updated 12/19/2011 8:08:50 AM ET 2011-12-19T13:08:50

Kim Jong Il, North Korea's longtime dictator who allowed his people to starve while building a vast military, has died of heart failure. His death sparked immediate concern over who is in control of the reclusive state and its nuclear program.

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Citing YTN TV, Reuters also reported that North Korea test-fired a short-range missile off the country's east coast on Monday.

A "special broadcast" from the North Korean capital, state media said the 69-year-old died of a heart ailment on a train due to a "great mental and physical strain" on Saturday during a "high intensity field inspection." It said an autopsy was completed on Sunday and "fully confirmed" the diagnosis.

A spokesperson at the Unification Ministry confirmed Kim's death to NBC News. His funeral will be held on December 28.

Video: What Kim Jong Il's death means for region (on this page)

Kim is believed to have suffered a stroke in 2008, but he had appeared relatively vigorous in photos and video from recent trips to China and Russia and in numerous trips around the country carefully documented by state media.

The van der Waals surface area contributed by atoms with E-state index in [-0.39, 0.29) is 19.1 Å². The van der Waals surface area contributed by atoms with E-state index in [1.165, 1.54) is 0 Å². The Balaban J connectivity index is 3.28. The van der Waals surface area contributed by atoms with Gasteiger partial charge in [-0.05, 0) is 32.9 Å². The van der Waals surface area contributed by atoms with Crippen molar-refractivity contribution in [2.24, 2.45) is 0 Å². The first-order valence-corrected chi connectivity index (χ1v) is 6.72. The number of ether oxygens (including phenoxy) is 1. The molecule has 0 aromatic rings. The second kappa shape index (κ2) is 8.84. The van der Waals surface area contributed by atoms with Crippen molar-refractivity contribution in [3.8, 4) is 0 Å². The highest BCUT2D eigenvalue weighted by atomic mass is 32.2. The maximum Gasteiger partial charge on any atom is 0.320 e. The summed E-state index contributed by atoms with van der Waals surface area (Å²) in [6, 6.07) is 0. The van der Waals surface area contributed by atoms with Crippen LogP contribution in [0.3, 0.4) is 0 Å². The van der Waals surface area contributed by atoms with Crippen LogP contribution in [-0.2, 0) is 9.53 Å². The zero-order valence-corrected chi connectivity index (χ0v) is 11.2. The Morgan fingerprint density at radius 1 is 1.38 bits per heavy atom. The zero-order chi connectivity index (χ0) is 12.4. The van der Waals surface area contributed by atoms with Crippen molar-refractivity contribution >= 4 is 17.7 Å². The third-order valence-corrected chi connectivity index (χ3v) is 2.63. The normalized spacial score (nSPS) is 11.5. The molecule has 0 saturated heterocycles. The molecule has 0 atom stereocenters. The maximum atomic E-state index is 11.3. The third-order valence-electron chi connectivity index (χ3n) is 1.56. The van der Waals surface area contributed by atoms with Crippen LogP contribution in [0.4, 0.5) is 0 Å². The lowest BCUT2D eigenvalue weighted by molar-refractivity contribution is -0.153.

The communist country's "Dear Leader" — reputed to have had a taste for cigars, cognac and gourmet cuisine — was believed to have had diabetes and heart disease.

"It is the biggest loss for the party ... and it is our people and nation's biggest sadness," an anchorwoman clad in black Korean traditional dress said in a voice choked with tears. She said the nation must "change our sadness to strength and overcome our difficulties."

PhotoBlog: Recent images of Kim Jong Il

Mindful of North Korea's nuclear weapons programs and 1.2 million-strong armed forces, South Korea put its military on alert. President Lee Myung-bak also convened a national security council meeting after the news of Kim's death.

Kim Jong Un, Kim's youngest son, was named by North Korea's official news agency KCNA as the "great successor" to his father , which lauded him as "the outstanding leader of our party, army and people."

Video from Chinese state television showed residents of Pyongyang, the North Korean capital, weeping while KCNA reported people were "writhing in pain" from the loss.

President Barack Obama was monitoring reports of the death of the North Korean leader, the White House said Sunday night, adding that U.S. officials were in contact with allies in South Korea and Japan.

"We remain committed to stability on the Korean peninsula, and to the freedom and security of our allies," the White House said in a statement.

Video: Even in death, details of Kim Jong Il's life elusive (on this page)